Tuesday, November 22, 2016

Heart failure: Faulty gene carried by 1 percent of people

Researchers from the United Kingdom, Singapore, and Germany the conclusion that a faulty gene carried by approximately 75 million people worldwide will most likely cause heart failure . The heart failure is triggered by abnormal amount of stress, such as pregnancy, viral infections, or high blood pressure.

Image result for heart failure
The gene is supposed to code for a protein called titin. In the case of 1% of people, the gene produces a mutated version of the protein, what researchers are calling titin-truncating variants. Researchers began studying the protein in rats as well as humans. When the researchers began studying healthy rats with the faulty genes, they found that while the animals appeared healthy, putting abnormal stress on their hearts triggered dilated cardiomyopathy.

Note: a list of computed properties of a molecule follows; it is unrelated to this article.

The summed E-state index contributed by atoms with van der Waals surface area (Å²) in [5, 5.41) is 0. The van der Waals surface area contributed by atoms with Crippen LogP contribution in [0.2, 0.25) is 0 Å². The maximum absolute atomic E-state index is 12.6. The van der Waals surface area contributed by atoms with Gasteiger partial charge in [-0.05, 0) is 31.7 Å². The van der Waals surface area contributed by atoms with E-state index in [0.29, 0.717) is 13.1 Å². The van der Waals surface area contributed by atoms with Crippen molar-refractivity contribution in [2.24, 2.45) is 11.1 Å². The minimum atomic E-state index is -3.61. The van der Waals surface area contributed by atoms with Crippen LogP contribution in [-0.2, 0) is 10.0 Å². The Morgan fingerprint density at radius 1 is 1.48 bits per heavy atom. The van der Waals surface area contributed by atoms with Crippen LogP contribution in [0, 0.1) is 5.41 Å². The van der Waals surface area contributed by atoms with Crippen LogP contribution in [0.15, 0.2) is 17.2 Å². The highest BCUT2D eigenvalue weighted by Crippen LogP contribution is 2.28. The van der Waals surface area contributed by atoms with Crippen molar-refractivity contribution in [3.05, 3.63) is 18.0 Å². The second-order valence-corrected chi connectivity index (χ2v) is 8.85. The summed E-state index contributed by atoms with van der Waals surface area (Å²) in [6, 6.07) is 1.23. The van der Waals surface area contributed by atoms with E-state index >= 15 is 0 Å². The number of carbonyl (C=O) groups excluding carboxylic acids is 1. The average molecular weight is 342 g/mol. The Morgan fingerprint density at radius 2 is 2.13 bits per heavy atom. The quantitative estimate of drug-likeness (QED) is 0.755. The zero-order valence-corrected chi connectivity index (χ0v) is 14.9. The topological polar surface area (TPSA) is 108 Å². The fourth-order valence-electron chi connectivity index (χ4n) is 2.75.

Researchers also studied 1400 adults. Genetic analysis showed that 14 of the 1400, exactly 1%, had the titin gene variants. As well as having the titin gene variants, 14 people had abnormally large hearts, in particular the main pumping chamber, when compared to the rest of the group.


1 comment:

  1. This is very fascinating! I wonder if specific regional groups are more at risk than others? Although it's a fairly low chance that any of us have this defect, I would imagine that people in first world countries would see higher rates of this due to constant environmental, familial, and work stresses.